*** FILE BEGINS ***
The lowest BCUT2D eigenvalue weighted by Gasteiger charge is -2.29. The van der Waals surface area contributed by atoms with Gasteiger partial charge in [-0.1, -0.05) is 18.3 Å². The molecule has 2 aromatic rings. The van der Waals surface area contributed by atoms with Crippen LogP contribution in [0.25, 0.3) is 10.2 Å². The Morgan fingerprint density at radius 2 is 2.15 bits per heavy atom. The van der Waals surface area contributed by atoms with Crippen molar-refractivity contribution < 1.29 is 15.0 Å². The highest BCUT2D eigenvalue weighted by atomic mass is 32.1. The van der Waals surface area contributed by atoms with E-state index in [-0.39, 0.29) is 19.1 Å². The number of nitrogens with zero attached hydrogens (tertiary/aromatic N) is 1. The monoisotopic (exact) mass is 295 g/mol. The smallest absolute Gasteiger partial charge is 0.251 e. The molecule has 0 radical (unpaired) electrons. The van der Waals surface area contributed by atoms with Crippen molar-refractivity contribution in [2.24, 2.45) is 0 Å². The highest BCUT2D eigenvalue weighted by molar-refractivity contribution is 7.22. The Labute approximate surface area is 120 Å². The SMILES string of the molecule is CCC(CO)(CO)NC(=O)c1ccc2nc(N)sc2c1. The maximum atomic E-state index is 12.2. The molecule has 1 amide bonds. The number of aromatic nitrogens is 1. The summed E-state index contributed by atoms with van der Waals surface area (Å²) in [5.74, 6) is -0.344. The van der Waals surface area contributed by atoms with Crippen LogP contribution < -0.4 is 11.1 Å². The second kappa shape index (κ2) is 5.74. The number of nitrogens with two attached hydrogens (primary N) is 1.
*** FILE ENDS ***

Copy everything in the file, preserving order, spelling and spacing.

The lowest BCUT2D eigenvalue weighted by Gasteiger charge is -2.29. The van der Waals surface area contributed by atoms with Gasteiger partial charge in [-0.1, -0.05) is 18.3 Å². The molecule has 2 aromatic rings. The van der Waals surface area contributed by atoms with Crippen LogP contribution in [0.25, 0.3) is 10.2 Å². The Morgan fingerprint density at radius 2 is 2.15 bits per heavy atom. The van der Waals surface area contributed by atoms with Crippen molar-refractivity contribution < 1.29 is 15.0 Å². The highest BCUT2D eigenvalue weighted by atomic mass is 32.1. The van der Waals surface area contributed by atoms with E-state index in [-0.39, 0.29) is 19.1 Å². The number of nitrogens with zero attached hydrogens (tertiary/aromatic N) is 1. The monoisotopic (exact) mass is 295 g/mol. The smallest absolute Gasteiger partial charge is 0.251 e. The molecule has 0 radical (unpaired) electrons. The van der Waals surface area contributed by atoms with Crippen molar-refractivity contribution in [2.24, 2.45) is 0 Å². The highest BCUT2D eigenvalue weighted by molar-refractivity contribution is 7.22. The Labute approximate surface area is 120 Å². The SMILES string of the molecule is CCC(CO)(CO)NC(=O)c1ccc2nc(N)sc2c1. The maximum atomic E-state index is 12.2. The molecule has 1 amide bonds. The number of aromatic nitrogens is 1. The summed E-state index contributed by atoms with van der Waals surface area (Å²) in [5.74, 6) is -0.344. The van der Waals surface area contributed by atoms with Crippen LogP contribution < -0.4 is 11.1 Å². The second kappa shape index (κ2) is 5.74. The number of nitrogens with two attached hydrogens (primary N) is 1.